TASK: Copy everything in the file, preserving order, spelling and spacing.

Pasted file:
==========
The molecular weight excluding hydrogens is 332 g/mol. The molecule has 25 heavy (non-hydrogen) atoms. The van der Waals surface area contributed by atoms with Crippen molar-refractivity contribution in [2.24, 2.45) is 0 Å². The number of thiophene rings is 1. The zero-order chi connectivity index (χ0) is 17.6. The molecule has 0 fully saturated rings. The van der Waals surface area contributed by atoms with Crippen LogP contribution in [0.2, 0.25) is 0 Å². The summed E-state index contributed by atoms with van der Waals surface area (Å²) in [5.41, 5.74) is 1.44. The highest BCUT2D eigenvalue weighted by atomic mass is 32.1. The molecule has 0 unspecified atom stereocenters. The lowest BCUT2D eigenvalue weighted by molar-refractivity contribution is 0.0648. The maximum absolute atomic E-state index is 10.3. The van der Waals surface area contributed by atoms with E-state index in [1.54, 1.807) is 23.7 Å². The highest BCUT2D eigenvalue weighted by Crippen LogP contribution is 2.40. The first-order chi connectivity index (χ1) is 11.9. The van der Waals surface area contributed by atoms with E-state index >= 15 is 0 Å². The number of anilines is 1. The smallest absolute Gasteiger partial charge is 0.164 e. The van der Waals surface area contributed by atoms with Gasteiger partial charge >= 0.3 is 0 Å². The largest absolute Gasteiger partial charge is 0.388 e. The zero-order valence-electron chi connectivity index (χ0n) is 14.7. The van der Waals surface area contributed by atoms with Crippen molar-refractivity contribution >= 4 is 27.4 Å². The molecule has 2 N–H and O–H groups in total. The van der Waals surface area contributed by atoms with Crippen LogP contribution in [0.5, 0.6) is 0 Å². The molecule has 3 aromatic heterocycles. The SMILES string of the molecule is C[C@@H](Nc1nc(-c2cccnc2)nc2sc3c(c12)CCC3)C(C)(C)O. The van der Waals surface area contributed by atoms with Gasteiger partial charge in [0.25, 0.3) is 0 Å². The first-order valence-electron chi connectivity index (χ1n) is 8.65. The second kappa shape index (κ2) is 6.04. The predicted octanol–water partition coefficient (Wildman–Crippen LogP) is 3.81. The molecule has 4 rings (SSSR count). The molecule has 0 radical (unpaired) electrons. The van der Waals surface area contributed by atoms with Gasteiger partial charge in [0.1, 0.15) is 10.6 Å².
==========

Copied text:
The molecular weight excluding hydrogens is 332 g/mol. The molecule has 25 heavy (non-hydrogen) atoms. The van der Waals surface area contributed by atoms with Crippen molar-refractivity contribution in [2.24, 2.45) is 0 Å². The number of thiophene rings is 1. The zero-order chi connectivity index (χ0) is 17.6. The molecule has 0 fully saturated rings. The van der Waals surface area contributed by atoms with Crippen LogP contribution in [0.2, 0.25) is 0 Å². The summed E-state index contributed by atoms with van der Waals surface area (Å²) in [5.41, 5.74) is 1.44. The highest BCUT2D eigenvalue weighted by atomic mass is 32.1. The molecule has 0 unspecified atom stereocenters. The lowest BCUT2D eigenvalue weighted by molar-refractivity contribution is 0.0648. The maximum absolute atomic E-state index is 10.3. The van der Waals surface area contributed by atoms with E-state index in [1.54, 1.807) is 23.7 Å². The highest BCUT2D eigenvalue weighted by Crippen LogP contribution is 2.40. The first-order chi connectivity index (χ1) is 11.9. The van der Waals surface area contributed by atoms with E-state index >= 15 is 0 Å². The number of anilines is 1. The smallest absolute Gasteiger partial charge is 0.164 e. The van der Waals surface area contributed by atoms with Gasteiger partial charge >= 0.3 is 0 Å². The largest absolute Gasteiger partial charge is 0.388 e. The zero-order valence-electron chi connectivity index (χ0n) is 14.7. The van der Waals surface area contributed by atoms with Crippen molar-refractivity contribution >= 4 is 27.4 Å². The molecule has 2 N–H and O–H groups in total. The van der Waals surface area contributed by atoms with Crippen LogP contribution in [0.5, 0.6) is 0 Å². The molecule has 3 aromatic heterocycles. The SMILES string of the molecule is C[C@@H](Nc1nc(-c2cccnc2)nc2sc3c(c12)CCC3)C(C)(C)O. The van der Waals surface area contributed by atoms with Gasteiger partial charge in [0.25, 0.3) is 0 Å². The first-order valence-electron chi connectivity index (χ1n) is 8.65. The second kappa shape index (κ2) is 6.04. The predicted octanol–water partition coefficient (Wildman–Crippen LogP) is 3.81. The molecule has 4 rings (SSSR count). The molecule has 0 radical (unpaired) electrons. The van der Waals surface area contributed by atoms with Gasteiger partial charge in [0.1, 0.15) is 10.6 Å².